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Author Notes:

Mudit Chowdhary mchowdharymd@gmail.com, Kirtesh R. Patel kirtesh@gmail.com.

The content is solely the responsibility of the authors and does not necessarily represent the official views of the National Institutes of Health.

Compliance with ethical standards

The authors declare that they have no competing interests.

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Research Funding:

Research reported in this publication was supported in part by the Biostatistics and Bioinformatics Shared Resource of Winship Cancer Institute of Emory University and National Institute of Health/National Cancer Institute under award number P30CA138292.

Keywords:

  • Science & Technology
  • Life Sciences & Biomedicine
  • Oncology
  • Clinical Neurology
  • Neurosciences & Neurology
  • Brain metastases
  • Stereotactic radiosurgery
  • Neutrophil-to-lymphocyte ratio
  • Immune response
  • Survival
  • ACTIVATED HUMAN-NEUTROPHILS
  • RADIATION-THERAPY
  • PRETREATMENT NEUTROPHIL
  • PROGNOSTIC INDEX
  • CANCER-PATIENTS
  • RADIOTHERAPY
  • ANGIOGENESIS
  • GLIOBLASTOMA
  • ASSOCIATION
  • RESECTION

Post-treatment neutrophil-to-lymphocyte ratio predicts for overall survival in brain metastases treated with stereotactic radiosurgery

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Journal Title:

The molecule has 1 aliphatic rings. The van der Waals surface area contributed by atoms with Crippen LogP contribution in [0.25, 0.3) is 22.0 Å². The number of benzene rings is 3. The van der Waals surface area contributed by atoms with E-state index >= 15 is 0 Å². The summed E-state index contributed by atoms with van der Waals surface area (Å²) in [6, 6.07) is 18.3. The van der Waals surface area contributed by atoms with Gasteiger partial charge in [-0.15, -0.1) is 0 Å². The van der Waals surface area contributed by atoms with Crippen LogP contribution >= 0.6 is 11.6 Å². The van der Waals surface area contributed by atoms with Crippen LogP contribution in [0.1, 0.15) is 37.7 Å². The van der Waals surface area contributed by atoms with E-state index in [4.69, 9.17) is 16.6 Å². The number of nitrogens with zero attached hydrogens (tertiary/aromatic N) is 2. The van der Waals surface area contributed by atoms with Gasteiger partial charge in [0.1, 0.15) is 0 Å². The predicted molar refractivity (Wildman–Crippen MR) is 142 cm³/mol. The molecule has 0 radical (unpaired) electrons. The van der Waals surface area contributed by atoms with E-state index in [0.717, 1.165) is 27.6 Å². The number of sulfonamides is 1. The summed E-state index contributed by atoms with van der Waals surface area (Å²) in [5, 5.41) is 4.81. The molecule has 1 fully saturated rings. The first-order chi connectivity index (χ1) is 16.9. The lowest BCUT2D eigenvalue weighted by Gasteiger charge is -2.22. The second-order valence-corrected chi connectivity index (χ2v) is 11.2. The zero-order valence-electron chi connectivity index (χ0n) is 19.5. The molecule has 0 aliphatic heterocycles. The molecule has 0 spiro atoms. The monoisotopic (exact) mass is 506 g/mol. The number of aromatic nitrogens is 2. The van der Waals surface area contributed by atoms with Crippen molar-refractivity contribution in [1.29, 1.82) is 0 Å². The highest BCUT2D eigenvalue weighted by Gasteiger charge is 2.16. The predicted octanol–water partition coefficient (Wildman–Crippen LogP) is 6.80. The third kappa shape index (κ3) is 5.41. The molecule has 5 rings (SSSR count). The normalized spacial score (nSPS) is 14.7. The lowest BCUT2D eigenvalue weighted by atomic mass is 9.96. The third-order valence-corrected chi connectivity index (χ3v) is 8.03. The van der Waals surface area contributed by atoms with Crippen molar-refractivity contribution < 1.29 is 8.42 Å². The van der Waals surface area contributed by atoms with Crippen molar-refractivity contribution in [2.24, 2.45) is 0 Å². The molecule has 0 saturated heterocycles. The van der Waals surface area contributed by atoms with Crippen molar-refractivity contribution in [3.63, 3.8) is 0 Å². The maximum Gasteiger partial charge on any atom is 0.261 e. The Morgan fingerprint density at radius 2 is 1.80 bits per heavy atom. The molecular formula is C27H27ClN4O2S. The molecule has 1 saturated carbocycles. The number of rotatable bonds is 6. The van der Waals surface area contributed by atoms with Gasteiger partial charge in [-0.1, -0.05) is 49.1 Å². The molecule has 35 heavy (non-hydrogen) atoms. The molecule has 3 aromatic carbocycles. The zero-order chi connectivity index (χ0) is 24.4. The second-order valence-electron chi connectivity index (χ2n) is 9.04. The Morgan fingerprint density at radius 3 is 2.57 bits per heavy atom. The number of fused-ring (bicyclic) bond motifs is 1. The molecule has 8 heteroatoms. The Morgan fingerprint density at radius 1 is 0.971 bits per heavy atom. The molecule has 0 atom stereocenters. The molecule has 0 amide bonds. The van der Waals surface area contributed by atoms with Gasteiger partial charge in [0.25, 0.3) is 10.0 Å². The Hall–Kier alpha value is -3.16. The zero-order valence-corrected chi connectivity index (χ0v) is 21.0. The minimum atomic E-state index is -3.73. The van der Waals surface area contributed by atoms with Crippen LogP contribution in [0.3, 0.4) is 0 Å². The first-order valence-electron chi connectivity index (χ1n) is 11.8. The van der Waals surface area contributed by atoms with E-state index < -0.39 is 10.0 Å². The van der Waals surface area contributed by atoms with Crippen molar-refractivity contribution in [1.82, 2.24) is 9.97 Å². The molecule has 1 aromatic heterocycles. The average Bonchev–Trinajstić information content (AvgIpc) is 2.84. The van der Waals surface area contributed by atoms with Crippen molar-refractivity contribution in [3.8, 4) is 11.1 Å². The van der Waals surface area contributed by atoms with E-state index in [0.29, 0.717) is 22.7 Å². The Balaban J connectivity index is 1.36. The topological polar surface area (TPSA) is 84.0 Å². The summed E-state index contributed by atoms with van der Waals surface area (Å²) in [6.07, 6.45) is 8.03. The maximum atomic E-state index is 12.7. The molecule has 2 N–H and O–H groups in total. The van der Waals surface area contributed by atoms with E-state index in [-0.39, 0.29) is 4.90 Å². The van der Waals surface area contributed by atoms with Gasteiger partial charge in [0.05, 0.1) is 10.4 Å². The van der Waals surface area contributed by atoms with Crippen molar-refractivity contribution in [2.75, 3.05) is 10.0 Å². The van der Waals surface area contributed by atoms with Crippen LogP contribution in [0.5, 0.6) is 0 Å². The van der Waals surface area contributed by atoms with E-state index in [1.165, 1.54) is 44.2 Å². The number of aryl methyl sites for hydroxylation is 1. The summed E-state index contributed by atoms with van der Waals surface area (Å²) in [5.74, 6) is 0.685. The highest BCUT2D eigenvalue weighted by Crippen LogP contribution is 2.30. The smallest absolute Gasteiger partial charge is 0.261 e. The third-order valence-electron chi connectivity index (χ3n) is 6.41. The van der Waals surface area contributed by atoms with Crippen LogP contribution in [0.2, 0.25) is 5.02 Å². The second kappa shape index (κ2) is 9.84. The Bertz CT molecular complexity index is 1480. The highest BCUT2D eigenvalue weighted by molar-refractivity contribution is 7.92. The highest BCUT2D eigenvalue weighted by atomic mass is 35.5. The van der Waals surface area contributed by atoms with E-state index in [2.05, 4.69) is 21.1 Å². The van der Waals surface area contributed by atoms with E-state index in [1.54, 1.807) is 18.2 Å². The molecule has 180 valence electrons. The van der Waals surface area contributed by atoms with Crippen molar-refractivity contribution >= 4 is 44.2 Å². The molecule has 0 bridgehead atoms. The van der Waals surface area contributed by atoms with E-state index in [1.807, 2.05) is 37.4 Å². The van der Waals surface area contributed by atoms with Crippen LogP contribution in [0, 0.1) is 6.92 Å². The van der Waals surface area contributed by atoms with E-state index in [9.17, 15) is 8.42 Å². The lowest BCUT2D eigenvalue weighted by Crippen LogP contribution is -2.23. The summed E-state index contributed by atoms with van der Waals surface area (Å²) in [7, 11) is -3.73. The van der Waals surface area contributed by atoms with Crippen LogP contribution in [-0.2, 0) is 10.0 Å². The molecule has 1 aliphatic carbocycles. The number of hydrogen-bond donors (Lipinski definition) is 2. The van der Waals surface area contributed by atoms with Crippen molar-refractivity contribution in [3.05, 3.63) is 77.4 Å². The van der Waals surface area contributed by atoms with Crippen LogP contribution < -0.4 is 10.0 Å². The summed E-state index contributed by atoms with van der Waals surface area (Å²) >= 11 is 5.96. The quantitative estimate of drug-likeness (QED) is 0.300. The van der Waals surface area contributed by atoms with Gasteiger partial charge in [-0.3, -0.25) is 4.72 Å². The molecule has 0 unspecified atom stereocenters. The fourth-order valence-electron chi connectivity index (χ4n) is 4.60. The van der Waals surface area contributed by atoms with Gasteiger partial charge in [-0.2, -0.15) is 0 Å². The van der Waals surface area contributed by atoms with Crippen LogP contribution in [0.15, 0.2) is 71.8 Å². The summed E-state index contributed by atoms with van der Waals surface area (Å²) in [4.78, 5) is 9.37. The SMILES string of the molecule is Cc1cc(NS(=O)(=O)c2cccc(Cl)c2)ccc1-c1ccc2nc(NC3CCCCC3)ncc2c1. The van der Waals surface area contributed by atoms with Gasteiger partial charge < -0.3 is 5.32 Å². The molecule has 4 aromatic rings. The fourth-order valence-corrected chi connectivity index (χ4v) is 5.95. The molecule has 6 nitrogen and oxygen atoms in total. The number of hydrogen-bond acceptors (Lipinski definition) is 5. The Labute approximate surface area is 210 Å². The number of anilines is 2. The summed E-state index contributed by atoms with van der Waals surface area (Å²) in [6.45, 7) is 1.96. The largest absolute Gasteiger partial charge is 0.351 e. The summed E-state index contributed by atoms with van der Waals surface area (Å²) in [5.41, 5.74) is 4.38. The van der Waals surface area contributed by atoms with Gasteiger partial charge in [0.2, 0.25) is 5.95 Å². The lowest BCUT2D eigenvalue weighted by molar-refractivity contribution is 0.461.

Journal of Neuro-Oncology

Volume:

Volume 139, Number 3

Publisher:

, Pages 689-697

Type of Work:

Article | Post-print: After Peer Review

Abstract:

Introduction: Neutrophil-to-lymphocyte ratio (NLR) is a surrogate for systemic inflammatory response and its elevation has been shown to be a poor prognostic factor in various malignancies. Stereotactic radiosurgery (SRS) can induce a leukocyte-predominant inflammatory response. This study investigates the prognostic impact of post-SRS NLR in patients with brain metastases (BM). Methods: BM patients treated with SRS from 2003 to 2015 were retrospectively identified. NLR was calculated from the most recent full blood counts post-SRS. Overall survival (OS) and intracranial outcomes were calculated using the Kaplan–Meier method and cumulative incidence with competing risk for death, respectively. Results: 188 patients with 328 BM treated with SRS had calculable post-treatment NLR values. Of these, 51 (27.1%) had a NLR > 6. The overall median imaging follow-up was 13.2 (14.0 vs. 8.7 for NLR ≤ 6.0 vs. > 6.0) months. Baseline patient and treatment characteristics were well balanced, except for lower rate of ECOG performance status 0 in the NLR > 6 cohort (33.3 vs. 44.2%, p = 0.026). NLR > 6 was associated with worse 1- and 2-year OS: 59.9 vs. 72.9% and 24.6 vs. 43.8%, (p = 0.028). On multivariable analysis, NLR > 6 (HR: 1.53; 95% CI 1.03–2.26, p = 0.036) and presence of extracranial metastases (HR: 1.90; 95% CI 1.30–2.78; p < 0.001) were significant predictors for worse OS. No association was seen with NLR and intracranial outcomes. Conclusion: Post-treatment NLR, a potential marker for post-SRS inflammatory response, is inversely associated with OS in patients with BM. If prospectively validated, NLR is a simple, systemic marker that can be easily used to guide subsequent management.

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© 2018, Springer Science+Business Media, LLC, part of Springer Nature.

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